Clinton backs 'brave' Saudi women driver protest - Matthew Lee, AP: “Secretary of State Hillary Rodham Clinton on Tuesday lent her support to "brave" women in Saudi Arabia who are protesting the Islamic kingdom's ban on female drivers, making her first public comments on an issue that has become an irritant in complex ties between the U.S. and Saudi governments. A day after the State Department said it was handling the issue through "quiet diplomacy" and not public pronouncements, Clinton praised the protesters, but stressed they are acting on their own, on behalf of their own rights, and not at the behest of outsiders like herself. Clinton's comments came after the activists appealed for her to use her position as America's top diplomat and standing as a well-known advocate for women's equality to speak out in support of their aim. ‘What these women are doing is brave and what they are seeking is right, but the effort belongs to them,,’Clinton told reporters at a State Department news conference with Defense Secretary Robert Gates and their counterparts from Japan. ‘I am moved by it and I support them, but I want to underscore the fact that this is not coming from outside of their country. This is the women themselves, seeking to be recognized.’"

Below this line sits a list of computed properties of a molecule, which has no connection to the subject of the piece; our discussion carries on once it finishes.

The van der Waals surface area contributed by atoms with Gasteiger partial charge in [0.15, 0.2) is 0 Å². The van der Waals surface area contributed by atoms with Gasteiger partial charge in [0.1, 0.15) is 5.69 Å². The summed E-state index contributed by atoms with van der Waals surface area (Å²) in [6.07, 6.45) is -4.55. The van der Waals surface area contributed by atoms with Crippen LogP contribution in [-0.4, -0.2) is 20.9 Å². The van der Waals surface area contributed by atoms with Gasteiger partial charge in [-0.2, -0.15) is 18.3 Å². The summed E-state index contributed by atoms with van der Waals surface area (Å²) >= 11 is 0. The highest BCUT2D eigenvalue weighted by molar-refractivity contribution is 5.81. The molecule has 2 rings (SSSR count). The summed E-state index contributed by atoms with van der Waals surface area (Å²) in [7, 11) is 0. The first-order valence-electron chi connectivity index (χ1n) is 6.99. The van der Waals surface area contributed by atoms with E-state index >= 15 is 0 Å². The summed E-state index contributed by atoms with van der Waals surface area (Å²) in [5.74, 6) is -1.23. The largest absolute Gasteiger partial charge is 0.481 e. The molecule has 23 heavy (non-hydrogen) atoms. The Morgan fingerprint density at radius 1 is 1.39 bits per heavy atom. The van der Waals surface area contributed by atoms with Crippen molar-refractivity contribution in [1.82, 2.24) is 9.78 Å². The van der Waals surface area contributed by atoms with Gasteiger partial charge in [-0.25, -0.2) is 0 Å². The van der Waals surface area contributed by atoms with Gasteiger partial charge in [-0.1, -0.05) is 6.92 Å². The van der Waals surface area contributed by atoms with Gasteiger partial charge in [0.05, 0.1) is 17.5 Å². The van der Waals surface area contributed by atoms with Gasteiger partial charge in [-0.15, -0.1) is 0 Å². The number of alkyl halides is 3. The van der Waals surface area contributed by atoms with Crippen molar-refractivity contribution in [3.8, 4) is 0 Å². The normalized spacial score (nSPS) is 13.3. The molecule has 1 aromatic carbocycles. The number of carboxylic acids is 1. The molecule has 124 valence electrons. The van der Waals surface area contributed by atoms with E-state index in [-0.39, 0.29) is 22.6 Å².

Why Hillary Clinton hasn't weighed in on Saudi women's right to drive‎: A group calling itself Saudi Women for Driving says it is perplexed by Hillary Clinton’s ‘silence’ on the issue. But there could be several reasons she has not spoken publicly about it - Howard LaFranchi, Christian Science Monitor: "[D]efending Saudi women’s right to drive can be a tricky cause to take on – as one advocate of American ideals in the Bush administration, Karen Hughes, discovered during her time in office. On a 2005 trip to the Saudi kingdom that included meetings with Saudi women, Ms. Hughes – then the undersecretary of State for public diplomacy – received pushback from women when she addressed the driving issue and described her right to drive as 'an important part of my freedom.' Some of the women Hughes met described the US focus on the driving interdiction as emblematic of the West’s desire to impose its